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Thursday, 20 December 2012

Are dividends the way to go in equities?

Firms that grow their dividends can yield a 'double compounding' effect.

By ANDREW HENDRY

WHILE many investors focus on capital gain as the main source of return from equities, history shows that long- term returns are enhanced a lot by the inclusion of dividends. Just take the outcome of a US$1,000 investment in a portfolio of US equities since the beginning of 1970. The capital alone has increased to US$13,474, but the total return - which includes dividends and the reinvestment of those dividends - has risen to US$51,377. The difference is accounted for by the benefits of compounding - that is to say, the amplifying effect of reinvestment.

However, this compounding effect can be further enhanced if an investor were not to focus just on any dividend-paying stock, but on companies that can grow their dividends, resulting in a "double compounding" effect. For example, had you invested US$1,000 in the US stock market 10 years ago, your stake today would be worth US$1,980, including the reinvestment of dividends. Now if you were fortunate enough to have put this money not in the broad market, but instead into an elite group of companies in the US called the "dividend achievers" - companies which have rewarded shareholders with a rising dividend every year for 25 years or more - your investment, on the same terms as above, would have increased to US$2,750. That is a vastly superior return to simply investing in the index. As a consequence, for this to work to greatest effect, you need to concentrate your money on companies that increase their dividends year in, year out - and stick with them for long periods of time. Consistency and patience are what's required. But what about high-dividend yields, so often targeted by equity income strategies? A high yield is not an automatic signal of value. In fact, it can often be a sign of trouble or limited growth potential. Without growth in the business, a company cannot sustain long-term dividend growth. Consequently, the return profile of a telecom or utility sector - industries which currently yield the most - is typically predictable but unexciting; very much like a bond, in fact. A 6 per cent yield today is likely to be 6 per cent in three or five years' time and the dividend stream will be exposed to the eroding effects of inflation. Investing in companies that can increase their dividends over time is much more compelling because dividends and share price performance go hand in hand. It is better to begin with a lower starting yield compared to the highest yields in the market if you insist upon growth in the dividend stream because rising dividends will lead to higher yields in the future. Yield tomorrow is more interesting than yield today. More importantly, a rising dividend stream will create pressure for the share price to perform. The combination of a higher dividend and a higher share price can be a powerful one for investors.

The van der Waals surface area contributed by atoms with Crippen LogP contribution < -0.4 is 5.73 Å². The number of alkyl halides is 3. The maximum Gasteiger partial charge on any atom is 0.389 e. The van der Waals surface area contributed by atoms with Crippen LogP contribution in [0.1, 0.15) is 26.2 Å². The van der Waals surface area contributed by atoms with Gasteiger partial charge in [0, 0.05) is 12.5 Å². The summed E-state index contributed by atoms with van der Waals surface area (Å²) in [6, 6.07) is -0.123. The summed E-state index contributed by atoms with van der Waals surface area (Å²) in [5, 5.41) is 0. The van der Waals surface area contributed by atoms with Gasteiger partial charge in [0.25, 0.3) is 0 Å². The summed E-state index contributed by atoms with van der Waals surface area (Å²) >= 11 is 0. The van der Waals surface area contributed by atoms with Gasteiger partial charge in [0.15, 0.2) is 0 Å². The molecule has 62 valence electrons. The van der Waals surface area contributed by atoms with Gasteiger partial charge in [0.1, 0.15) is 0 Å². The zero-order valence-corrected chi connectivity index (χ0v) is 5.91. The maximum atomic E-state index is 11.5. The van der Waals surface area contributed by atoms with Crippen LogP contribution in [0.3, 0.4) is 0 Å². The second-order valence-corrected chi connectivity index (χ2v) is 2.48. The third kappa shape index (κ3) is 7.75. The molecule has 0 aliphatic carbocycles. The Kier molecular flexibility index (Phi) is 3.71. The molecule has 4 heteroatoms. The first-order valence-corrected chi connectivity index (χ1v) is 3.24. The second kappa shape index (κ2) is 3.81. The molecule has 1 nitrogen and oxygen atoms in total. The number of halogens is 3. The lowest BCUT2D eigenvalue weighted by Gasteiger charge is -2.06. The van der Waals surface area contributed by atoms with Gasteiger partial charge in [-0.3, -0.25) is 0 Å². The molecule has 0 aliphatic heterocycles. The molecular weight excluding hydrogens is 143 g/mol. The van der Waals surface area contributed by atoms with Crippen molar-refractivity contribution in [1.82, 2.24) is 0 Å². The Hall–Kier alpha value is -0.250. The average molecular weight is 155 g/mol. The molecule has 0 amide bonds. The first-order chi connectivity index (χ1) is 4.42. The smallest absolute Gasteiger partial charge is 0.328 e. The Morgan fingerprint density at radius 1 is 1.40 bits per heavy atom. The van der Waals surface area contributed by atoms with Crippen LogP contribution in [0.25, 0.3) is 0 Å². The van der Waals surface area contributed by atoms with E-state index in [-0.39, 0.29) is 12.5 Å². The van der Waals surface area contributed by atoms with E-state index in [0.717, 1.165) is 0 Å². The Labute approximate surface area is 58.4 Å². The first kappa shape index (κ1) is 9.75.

Take, for example, Nestle - the world's leading food- and-beverage company with household brands such as Kit Kat and Milo. The Swiss company has a long history of profitable growth and it is no coincidence that the dividend track record is equally impressive: Nestle has raised its dividend every year for 16 consecutive years with an average annual growth rate of 13 per cent. Back in 1996 at the beginning of this sequence, the shares were yielding a paltry 2.4 per cent - too low to be considered by many dividend investors. However, the dividend has increased more than six-fold since then. So the yield at the outset, with the benefit of perfect hindsight, was actually more than 15 per cent. Not surprisingly, the strong growth in the dividend stream has led to significant capital appreciation and the share price has quadrupled during that time. Looking at the total return, the investor has been rewarded with a six-fold increase in his investment.

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